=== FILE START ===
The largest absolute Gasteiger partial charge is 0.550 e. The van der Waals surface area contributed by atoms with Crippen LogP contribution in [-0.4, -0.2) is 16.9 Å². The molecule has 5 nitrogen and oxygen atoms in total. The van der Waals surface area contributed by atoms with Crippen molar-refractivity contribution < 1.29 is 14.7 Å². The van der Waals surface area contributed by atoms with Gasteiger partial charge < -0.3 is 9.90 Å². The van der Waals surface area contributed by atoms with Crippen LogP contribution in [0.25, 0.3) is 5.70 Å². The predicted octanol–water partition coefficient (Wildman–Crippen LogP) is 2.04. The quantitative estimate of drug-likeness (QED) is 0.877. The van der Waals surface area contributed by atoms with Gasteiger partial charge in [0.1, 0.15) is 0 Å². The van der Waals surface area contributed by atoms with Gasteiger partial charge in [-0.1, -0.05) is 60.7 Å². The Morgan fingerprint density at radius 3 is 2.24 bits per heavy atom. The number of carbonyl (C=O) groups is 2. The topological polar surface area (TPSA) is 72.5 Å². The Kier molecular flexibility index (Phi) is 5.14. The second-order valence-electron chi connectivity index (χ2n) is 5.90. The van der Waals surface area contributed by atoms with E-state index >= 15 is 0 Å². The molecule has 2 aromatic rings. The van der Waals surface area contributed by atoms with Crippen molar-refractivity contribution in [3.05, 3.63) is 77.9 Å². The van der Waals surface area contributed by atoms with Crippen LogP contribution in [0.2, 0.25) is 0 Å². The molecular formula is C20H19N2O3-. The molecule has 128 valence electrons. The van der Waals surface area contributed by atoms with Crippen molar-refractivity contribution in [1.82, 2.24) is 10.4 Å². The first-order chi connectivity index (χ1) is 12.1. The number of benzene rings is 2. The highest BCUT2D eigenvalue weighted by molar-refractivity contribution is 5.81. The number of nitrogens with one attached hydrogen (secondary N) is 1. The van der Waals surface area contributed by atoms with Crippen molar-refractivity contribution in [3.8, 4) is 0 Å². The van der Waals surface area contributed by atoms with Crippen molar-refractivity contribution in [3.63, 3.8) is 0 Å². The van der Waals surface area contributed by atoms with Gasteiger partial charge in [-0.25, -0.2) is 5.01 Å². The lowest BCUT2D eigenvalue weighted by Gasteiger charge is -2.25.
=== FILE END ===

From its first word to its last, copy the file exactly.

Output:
The largest absolute Gasteiger partial charge is 0.550 e. The van der Waals surface area contributed by atoms with Crippen LogP contribution in [-0.4, -0.2) is 16.9 Å². The molecule has 5 nitrogen and oxygen atoms in total. The van der Waals surface area contributed by atoms with Crippen molar-refractivity contribution < 1.29 is 14.7 Å². The van der Waals surface area contributed by atoms with Gasteiger partial charge < -0.3 is 9.90 Å². The van der Waals surface area contributed by atoms with Crippen LogP contribution in [0.25, 0.3) is 5.70 Å². The predicted octanol–water partition coefficient (Wildman–Crippen LogP) is 2.04. The quantitative estimate of drug-likeness (QED) is 0.877. The van der Waals surface area contributed by atoms with Gasteiger partial charge in [0.1, 0.15) is 0 Å². The van der Waals surface area contributed by atoms with Gasteiger partial charge in [-0.1, -0.05) is 60.7 Å². The Morgan fingerprint density at radius 3 is 2.24 bits per heavy atom. The number of carbonyl (C=O) groups is 2. The topological polar surface area (TPSA) is 72.5 Å². The Kier molecular flexibility index (Phi) is 5.14. The second-order valence-electron chi connectivity index (χ2n) is 5.90. The van der Waals surface area contributed by atoms with E-state index >= 15 is 0 Å². The molecule has 2 aromatic rings. The van der Waals surface area contributed by atoms with Crippen molar-refractivity contribution in [3.05, 3.63) is 77.9 Å². The van der Waals surface area contributed by atoms with Crippen LogP contribution in [0.2, 0.25) is 0 Å². The molecular formula is C20H19N2O3-. The molecule has 128 valence electrons. The van der Waals surface area contributed by atoms with Crippen molar-refractivity contribution in [1.82, 2.24) is 10.4 Å². The first-order chi connectivity index (χ1) is 12.1. The number of benzene rings is 2. The highest BCUT2D eigenvalue weighted by molar-refractivity contribution is 5.81. The number of nitrogens with one attached hydrogen (secondary N) is 1. The van der Waals surface area contributed by atoms with Crippen molar-refractivity contribution in [3.8, 4) is 0 Å². The van der Waals surface area contributed by atoms with Crippen molar-refractivity contribution in [3.63, 3.8) is 0 Å². The van der Waals surface area contributed by atoms with Gasteiger partial charge in [-0.25, -0.2) is 5.01 Å². The lowest BCUT2D eigenvalue weighted by Gasteiger charge is -2.25.